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La Marseillaise - The World's Best Anthem?

La Marseillaise - The World's Best Anthem?

Old Jul 19th, 2006, 09:11 AM
  #81  
 
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bardo1:

The lyrics of the German song include a reference to the Meuse river.
The Meuse does not flow through or enter Germany. Apparently this is a reference to the times when Germany invaded France or Belgium. (see reference below).

Meuse River
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Meuse

The Meuse (Maas) at Maastricht
Origin France
Mouth Hollands Diep
Basin countries France, Belgium, Netherlands
Length 925 km (575 mi)
Source elevation 409 m (1,342 ft)
Avg. discharge 230 m/s (8,124 ft/s)
Basin area 36,000 km (13,900 mi)

Meuse near GraveThe Meuse (Dutch & German Maas) is a major European river, rising in France and flowing through Belgium and the Netherlands before draining into the North Sea. It has a total length of 925 km (575 miles).

The Meuse rises on the Langres Plateau in France from where it flows northwards past Sedan (the head of navigation) and Charleville-Mézières into Belgium. At Namur it is joined by the River Sambre. Beyond Namur the Meuse winds eastwards, skirting the Ardennes, and passes Liège before turning north. The river then forms part of the Belgian-Dutch border, except that at Maastricht the border lies further to the west. In the Netherlands it continues northwards past Venlo, then turns towards the west, merging with the Rhine into an extensive delta. The river divides near Heusden into the Afgedamde Maas on the right and the Bergse Maas on the left. The Bergse Maas continues via the Amer, and merges with the Nieuwe Merwede to the Hollands Diep, before finally flowing into the North Sea via the Haringvliet.
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Old Jul 19th, 2006, 09:13 AM
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KT
 
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Sheila, I'm another fan of "Freedom Come All Ye." I must admit it's not just for the song's sentiments, much as I agree with them, but also because back in the day I had the great pleasure of having Hamish Henderson as an instructor at the School of Scottish Studies. And wouldn't it be cool to say "I knew the man who wrote the national anthem"?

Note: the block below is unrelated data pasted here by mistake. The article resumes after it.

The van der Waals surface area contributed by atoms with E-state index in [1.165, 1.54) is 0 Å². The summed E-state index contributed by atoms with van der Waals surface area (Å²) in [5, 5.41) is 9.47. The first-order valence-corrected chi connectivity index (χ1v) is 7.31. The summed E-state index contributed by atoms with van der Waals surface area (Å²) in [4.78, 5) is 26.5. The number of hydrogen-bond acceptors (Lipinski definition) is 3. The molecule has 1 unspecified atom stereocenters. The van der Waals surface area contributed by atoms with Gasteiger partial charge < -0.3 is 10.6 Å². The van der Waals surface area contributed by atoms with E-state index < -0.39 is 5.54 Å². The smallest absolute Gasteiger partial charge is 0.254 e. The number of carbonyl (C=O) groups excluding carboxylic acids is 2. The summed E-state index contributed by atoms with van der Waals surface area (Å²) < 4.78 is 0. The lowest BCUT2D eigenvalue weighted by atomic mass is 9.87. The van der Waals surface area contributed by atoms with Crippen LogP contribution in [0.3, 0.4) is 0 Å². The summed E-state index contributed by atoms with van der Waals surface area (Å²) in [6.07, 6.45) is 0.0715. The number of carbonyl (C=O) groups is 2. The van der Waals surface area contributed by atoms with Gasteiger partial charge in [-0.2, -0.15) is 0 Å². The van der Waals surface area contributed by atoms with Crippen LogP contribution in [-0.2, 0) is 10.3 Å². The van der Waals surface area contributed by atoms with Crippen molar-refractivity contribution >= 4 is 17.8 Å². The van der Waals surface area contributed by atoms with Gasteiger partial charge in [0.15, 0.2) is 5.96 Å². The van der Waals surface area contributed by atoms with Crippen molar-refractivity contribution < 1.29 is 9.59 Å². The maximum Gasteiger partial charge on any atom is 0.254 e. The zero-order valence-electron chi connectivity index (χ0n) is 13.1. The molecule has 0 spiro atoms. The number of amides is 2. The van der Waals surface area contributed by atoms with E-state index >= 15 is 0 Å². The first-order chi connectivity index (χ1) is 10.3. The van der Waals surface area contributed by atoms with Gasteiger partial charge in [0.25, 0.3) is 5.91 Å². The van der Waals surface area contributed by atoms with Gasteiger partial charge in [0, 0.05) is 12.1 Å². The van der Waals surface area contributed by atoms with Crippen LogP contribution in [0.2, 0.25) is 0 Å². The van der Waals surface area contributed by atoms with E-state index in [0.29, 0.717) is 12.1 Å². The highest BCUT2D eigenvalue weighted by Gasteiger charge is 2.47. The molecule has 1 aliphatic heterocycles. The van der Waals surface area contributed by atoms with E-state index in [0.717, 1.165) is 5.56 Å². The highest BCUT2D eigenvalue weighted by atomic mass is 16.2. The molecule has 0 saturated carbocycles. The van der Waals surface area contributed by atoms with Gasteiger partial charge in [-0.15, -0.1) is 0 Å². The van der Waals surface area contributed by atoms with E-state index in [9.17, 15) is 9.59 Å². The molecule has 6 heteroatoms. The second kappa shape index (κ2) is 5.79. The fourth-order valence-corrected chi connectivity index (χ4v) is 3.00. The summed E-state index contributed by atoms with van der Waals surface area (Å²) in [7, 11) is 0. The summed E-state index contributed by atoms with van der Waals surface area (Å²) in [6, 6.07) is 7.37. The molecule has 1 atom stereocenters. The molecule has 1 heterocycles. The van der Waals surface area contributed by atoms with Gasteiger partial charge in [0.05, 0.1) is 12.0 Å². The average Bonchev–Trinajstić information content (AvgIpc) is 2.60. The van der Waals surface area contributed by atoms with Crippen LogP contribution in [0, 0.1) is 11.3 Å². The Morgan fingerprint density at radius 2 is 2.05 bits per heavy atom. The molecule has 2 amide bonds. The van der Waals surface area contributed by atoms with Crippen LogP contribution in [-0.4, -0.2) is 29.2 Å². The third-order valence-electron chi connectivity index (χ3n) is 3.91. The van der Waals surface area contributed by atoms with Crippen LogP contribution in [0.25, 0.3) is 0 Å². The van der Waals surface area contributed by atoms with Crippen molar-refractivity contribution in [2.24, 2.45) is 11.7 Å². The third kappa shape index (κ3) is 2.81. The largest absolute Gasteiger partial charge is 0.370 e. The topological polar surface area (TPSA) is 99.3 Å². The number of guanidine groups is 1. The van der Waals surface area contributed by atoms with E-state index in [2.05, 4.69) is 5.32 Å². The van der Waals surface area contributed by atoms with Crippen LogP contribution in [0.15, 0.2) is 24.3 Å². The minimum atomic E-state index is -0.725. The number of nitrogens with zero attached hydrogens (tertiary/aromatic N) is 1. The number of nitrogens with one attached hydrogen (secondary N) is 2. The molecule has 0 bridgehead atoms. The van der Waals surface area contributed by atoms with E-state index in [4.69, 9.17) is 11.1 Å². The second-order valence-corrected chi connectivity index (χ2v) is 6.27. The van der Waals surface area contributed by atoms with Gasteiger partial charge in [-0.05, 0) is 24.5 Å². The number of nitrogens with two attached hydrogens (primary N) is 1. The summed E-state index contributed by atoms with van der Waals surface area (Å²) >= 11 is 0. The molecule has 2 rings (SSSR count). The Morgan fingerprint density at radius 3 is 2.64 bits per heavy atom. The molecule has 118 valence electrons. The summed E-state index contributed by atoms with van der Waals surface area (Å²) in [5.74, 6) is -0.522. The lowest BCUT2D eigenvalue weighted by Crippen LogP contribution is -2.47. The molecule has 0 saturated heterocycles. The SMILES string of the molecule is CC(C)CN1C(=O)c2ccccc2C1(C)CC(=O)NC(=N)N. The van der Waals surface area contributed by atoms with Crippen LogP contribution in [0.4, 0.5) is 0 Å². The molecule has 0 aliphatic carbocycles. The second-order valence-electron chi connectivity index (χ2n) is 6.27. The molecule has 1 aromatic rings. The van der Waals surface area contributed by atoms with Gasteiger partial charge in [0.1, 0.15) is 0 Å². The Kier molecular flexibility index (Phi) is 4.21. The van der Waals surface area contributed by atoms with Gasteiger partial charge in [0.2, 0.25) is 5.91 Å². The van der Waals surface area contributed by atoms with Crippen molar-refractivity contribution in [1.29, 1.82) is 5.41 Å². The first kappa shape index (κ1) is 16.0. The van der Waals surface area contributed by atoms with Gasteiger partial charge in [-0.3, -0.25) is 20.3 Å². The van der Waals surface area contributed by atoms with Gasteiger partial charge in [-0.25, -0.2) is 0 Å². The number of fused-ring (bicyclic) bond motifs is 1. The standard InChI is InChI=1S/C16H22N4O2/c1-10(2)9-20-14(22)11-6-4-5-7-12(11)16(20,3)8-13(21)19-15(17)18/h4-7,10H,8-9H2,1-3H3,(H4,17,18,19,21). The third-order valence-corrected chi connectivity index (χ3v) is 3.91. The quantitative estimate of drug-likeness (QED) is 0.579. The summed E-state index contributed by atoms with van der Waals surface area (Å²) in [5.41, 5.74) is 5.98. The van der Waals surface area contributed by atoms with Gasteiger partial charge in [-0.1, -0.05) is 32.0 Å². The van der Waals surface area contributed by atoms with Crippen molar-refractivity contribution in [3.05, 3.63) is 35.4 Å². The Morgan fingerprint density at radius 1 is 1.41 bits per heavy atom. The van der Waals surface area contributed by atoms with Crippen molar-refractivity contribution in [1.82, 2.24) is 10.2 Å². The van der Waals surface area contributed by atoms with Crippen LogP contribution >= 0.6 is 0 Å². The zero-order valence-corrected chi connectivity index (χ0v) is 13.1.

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Old Jul 19th, 2006, 09:35 AM
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orval,

Perhaps. The boundries of Germany/German Federation changed so much throughout the 1800's that I would have no easy time telling.
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Old Jul 19th, 2006, 09:40 AM
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>The lyrics of the German song include a reference to the Meuse river.
The Meuse does not flow through or enter Germany. Apparently this is a reference to the times when Germany invaded France or Belgium. (see reference below).

Nonsense. This is simply wrong. Please tell me, how often did Germany invade France or Belgium in the time before the anthem was written? (At this point Belgium has existed for about 10-15 years, so they didn't have a lot of time.) And how often was Germany invaded by France before that time?

If you have a closer look these lines (Memel river, Meuse/Maas, Adige/Etsch, etc.) define the German language area. And of this area a lot has been lost now. But it wasn't then.

Have a look at the Italy forum. All those rantings about "Val Gardena", "Castelrotto", "Brunico" etc. The places are actually called Grödnertal, Kastelruth, Bruneck... except that Italians got an idea around 1900 that the "natural border" of Italy is the Alps' main chain, and everything south of it had to be turned italian. That's why the area is called "Alto Adige" now.

Note: there is more to German history (and Austrian, which only stopped considering itself German in the late 19th century) that WW2.
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Old Jul 19th, 2006, 11:35 AM
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<<there is more to German history (and Austrian, which only stopped considering itself German in the late 19th century) that WW2.>>

Indeed there is. Austria may have stopped considering itself German in the late 19th Century, but from 1938 to 1945, popular sentiment was strongly in favour of the Anschluss with Germany, and in fact, had not the Treaty of St. Germain prevented it, Austria would have become part of Grossdeutschland in 1918.
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Old Jul 19th, 2006, 12:33 PM
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KT

I had the ineffable pleasure of attending the opening sessions of the Constitutional Convention which required the establishment of our Parliament, and, more improtantly the launch of the Report to the Scottish People (I'd given up politics by the time the Parliament sat), and at the latter the Freedom Come all ye was sung. I was heartened by the many great and good who knew it.
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